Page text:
AGTable is a library that can function as the data source and delegate of a UITableView.
The original motivation for writing AGTable was to make it easier to make static table views (for menus or settings screens), but to enable the visibility of rows to be toggled on and off. Thus, the app author could define all the possible rows up-front, and then choose not to display ones that were currently inappropriate (e.g. ones relating to premium features of your app).
AGTable was originally developed by Agant Ltd., and is used in apps such as UK Train Times. It is being made available as an open source library with Agant's permission, but this open sourced version is not owned or supported by Agant.
AGTable is used in a number of shipping products. However, since it is only just (as of June 26, 2013) being released publicly, it probably has idiosyncrasies or undocumented assumptions that may not be explicit. I'm not yet ready to provide any support to users of AGTable: it is being provided as-is.
There are various parts of AGTable that may need work. The mechanisms for animating changes to the UITableView are particularly in need of some tender loving care.
Aside from some comments in the headers, AGTable is not yet documented.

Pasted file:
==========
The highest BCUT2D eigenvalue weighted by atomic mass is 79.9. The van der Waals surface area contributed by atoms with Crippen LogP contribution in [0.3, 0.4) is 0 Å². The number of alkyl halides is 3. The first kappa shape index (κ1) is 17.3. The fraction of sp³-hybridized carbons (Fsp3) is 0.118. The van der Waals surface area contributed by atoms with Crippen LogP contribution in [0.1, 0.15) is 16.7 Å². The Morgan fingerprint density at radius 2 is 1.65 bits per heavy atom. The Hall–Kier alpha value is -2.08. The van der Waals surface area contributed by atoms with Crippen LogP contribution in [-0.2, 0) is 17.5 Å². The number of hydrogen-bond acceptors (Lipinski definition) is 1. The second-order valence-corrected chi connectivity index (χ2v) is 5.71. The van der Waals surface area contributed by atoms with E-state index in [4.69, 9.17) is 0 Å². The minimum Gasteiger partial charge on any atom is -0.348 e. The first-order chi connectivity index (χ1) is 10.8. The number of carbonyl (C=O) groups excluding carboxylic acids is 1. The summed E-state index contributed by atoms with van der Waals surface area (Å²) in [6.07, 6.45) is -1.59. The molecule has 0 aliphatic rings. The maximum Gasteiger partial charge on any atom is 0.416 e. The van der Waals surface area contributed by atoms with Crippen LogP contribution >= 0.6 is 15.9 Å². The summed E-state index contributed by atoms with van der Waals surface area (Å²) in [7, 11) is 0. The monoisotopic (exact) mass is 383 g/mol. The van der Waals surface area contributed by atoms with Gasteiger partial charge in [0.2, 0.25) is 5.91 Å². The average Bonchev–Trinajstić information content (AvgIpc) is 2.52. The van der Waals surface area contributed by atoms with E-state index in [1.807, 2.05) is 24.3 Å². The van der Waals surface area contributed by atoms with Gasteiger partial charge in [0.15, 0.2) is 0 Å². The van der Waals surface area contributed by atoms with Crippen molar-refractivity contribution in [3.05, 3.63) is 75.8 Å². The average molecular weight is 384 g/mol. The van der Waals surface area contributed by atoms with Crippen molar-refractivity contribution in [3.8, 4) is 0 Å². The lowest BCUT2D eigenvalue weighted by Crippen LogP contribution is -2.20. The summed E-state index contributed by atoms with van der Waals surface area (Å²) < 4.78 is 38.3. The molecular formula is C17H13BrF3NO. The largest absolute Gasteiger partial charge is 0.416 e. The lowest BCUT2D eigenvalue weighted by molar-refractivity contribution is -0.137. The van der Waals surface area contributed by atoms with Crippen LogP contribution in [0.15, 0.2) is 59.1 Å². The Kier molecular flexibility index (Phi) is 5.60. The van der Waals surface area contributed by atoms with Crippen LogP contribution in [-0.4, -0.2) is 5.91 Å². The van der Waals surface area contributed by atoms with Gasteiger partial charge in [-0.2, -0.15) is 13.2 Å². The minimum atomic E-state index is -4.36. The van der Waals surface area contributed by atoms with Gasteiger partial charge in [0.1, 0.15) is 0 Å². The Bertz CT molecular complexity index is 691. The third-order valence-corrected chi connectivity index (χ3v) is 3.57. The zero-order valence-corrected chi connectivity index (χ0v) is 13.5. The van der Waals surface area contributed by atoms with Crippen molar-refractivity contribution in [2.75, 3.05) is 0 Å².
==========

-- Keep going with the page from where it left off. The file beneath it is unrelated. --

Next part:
AGTable currently requires iOS 5. To use bindings, it requires iOS 6.
I'm not actively seeking contributions for AGTable. It may take me a while to respond to pull requests, especially ones that make large changes, due to the need to ensure the library continues to work with existing apps that use it. Pull requests that come with unit tests are more likely to be considered.
AGTable is built as a static framework. Doing this requires modifying your Xcode installation using this script.
An AGTableDataController takes over the delegate and data source responsibilities for a single UITableView. You can make one directly, using the initWithTableView: method, or alternatively you can use the AGTableViewController class, which is simply a UITableViewController subclass automatically set up to use a table data controller.
Populate your table data controller by adding sections and rows (use methods such as appendNewSectionWithTitle:, and AGTableSection's appendNewRowWithCellClass:). This should be done once, before the table view is first displayed (I usually do it in loadView, being sure to call [super loadView] first of all). The philosophy behind AGTableDataController is that you don't add and delete AGTableRow or AGTableSection objects once the table has been displayed. You can however toggle their visibility, refresh them to show different things, or use the dynamic rows functionality to populate your table view from an array of model objects.
AGTable is MIT licensed. See the LICENSE file for details.